Long before there was a field called gender studies, it was women's studies. Many college and university programs now are referred to as Women's and Gender Studies or Gender and Women's Studies, and some have the word Sexuality in the title also. It's crucial to remember this because the discipline emerged in the second wave of feminism. It was the academic arm of the women's movement. It was, and remains, radical to have a gynocentric lens.
As these programs have grown in popularity and evolved, they share some hallmarks. These include:
- Being interdisciplinary in scope.
- Valuing diversity in all its forms.
- Grappling with intersectionality—intellectually and experientially, in terms of multiple, intersecting identities such as race, class, sexuality, religion, dis/ability, etc.
- International in breadth and depth and with possible connections overseas to other programs.
- Cross-culturally informed.
- Grounded in classical and contemporary feminist theory and mindful of cutting-edge theory.
- Cultivating service-learning opportunities, feminist-based internships, and work opportunities.
- Demonstrating the constant fusion of intellectual and emotional dimensions of knowledge building.
- Strengthening the alliance between Women’s and Gender Studies as an academic program with co-curricular activities.
- Embracing the way that Women’s and Gender Studies offers a potentially transformative analysis.
- Recognizing the opportunity to do work on masculinities and to think in more expansive ways about gender while still retaining a gynocentric lens.
- Embodied and aware/mindful of the whole person—drawing on a variety of traditions and practices to infuse academic life with a sense of greater mindfulness and embodiment and to instill more balance between work, play, creativity, and imagination.
For many people, it's new and liberating to teach and learn in gender studies and to finally acquire a meaningful language for grappling with experiences we know to be unequal but could not fully understand until that point. Gender studies gives language and voice to social inequalities, processes, conditions, arrangements, and rituals that can otherwise go unspoken and unnamed.
Through gender studies, we learn how the biological fact of sex is transformed into an intricate system of gender stratification, and we have a place to think about and explore the social construction and reproduction of gender identity and inequality. Gender inequality is in the air we breathe.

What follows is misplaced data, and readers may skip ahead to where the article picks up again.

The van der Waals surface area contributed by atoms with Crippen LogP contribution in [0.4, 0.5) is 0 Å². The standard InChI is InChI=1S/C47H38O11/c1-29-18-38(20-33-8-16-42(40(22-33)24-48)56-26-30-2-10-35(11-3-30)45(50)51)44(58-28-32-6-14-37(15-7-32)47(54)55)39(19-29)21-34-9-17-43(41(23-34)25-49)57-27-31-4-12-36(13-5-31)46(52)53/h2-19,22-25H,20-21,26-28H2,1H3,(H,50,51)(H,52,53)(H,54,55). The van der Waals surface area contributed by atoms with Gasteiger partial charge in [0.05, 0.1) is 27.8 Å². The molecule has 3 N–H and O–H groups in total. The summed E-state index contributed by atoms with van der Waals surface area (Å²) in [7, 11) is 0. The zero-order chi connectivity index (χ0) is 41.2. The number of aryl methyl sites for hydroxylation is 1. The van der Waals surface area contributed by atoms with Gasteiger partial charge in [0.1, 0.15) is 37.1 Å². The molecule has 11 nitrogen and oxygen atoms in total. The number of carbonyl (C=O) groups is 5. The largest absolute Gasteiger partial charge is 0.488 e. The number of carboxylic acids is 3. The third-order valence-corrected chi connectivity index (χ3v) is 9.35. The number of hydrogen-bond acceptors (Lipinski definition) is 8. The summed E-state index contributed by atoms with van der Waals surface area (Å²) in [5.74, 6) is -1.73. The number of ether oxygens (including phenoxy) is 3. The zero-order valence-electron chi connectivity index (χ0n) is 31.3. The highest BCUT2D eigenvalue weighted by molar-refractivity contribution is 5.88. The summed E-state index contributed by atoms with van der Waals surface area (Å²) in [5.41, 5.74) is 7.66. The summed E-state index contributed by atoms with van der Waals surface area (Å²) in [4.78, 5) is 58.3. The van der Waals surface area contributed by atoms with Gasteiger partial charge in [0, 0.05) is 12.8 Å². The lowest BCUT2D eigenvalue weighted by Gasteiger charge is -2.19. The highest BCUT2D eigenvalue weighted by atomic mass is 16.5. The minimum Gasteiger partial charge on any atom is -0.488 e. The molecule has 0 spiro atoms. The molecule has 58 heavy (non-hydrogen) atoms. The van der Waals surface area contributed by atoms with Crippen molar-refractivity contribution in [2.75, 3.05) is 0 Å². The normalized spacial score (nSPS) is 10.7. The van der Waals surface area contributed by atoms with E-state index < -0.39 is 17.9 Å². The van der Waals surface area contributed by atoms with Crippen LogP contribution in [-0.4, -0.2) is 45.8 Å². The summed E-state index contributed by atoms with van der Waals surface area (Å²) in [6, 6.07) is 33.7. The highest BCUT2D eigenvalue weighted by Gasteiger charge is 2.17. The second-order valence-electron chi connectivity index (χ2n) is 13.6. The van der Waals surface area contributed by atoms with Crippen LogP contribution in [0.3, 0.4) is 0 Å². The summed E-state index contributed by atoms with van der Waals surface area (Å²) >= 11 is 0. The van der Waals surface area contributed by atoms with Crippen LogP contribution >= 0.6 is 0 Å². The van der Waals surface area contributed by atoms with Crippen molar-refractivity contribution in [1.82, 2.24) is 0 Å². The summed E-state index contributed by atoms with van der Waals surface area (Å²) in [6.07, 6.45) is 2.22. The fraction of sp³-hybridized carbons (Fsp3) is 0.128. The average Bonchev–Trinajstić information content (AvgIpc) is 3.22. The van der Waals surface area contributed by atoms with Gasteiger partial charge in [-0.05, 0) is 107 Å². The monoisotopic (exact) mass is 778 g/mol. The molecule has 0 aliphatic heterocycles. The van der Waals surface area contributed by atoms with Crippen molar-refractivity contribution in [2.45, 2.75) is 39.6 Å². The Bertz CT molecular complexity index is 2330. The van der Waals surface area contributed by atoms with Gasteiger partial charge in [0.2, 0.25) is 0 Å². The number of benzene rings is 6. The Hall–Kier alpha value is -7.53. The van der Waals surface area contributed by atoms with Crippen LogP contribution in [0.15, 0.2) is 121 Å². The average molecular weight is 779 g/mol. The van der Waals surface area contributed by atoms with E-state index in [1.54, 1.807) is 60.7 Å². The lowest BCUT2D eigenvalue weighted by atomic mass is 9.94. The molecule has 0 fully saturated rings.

Gender studies also considers how gender is linked to other aspects of social inequality. In this way, we explore the interplay of gender, race, class, sexuality, religion, and dis/ability. Each provides us with a unique lens through which to view the world, but it is expected that when their interconnectedness is conceptualized, we will have a richer, more kaleidoscopic lens for grappling with social issues.
Everyone benefits from taking gender studies classes. It can become a great major or minor and something to augment another program of study as well. We learn that feminism is not a dirty word and that gender studies is a perspective that centers social justice. In gender studies, students develop and sharpen the ability to think critically and creatively about structural inequalities in society.
Because of how much gender organizes and structures social life, students really can and do study anything. This makes it dynamic and interesting. Topics that students tend to explore in gender studies include but are not limited to family life; intimacy and violence; creativity; the arts; employment; politics; economics; religion; the environment; the body, medicine, health, and wellness; beauty standards and body image; literature; the mass media; sports; LGBTQQ+ history, experiences, and issues; activism and social movements; history; psychology; intersectionality; poverty; popular culture; Disney; education; motherhood, fatherhood; women who choose to stay single and/or not have children; incest; rape; pornography; sex work; prostitution; masculinities; business; weddings, etc. Some disciplines that intersect with gender studies include sociology, psychology, anthropology, political science, economics, history, English, medical humanities, public health, business, communications, nursing, legal studies, etc.
Students of gender studies will be most successful if they are curious, motivated, open-minded, expressive, and willing to venture into unfamiliar and often uncomfortable topics that challenge them intellectually and emotionally. In fact, the fusion of intellectual and emotional rigor is a big part of these courses, offering students the opportunity to reflect on things in the world and in themselves.
Graduates tend to pursue many of the same routes that their peers in other liberal arts majors pursue. This includes law school, medical school, graduate study in gender studies or another field, a MBA, an MA in public health or public administration, an MFA, etc. Specific jobs/careers that draw on this field include therapists; educators; policymakers; journalists, business managers; entrepreneurs, etc.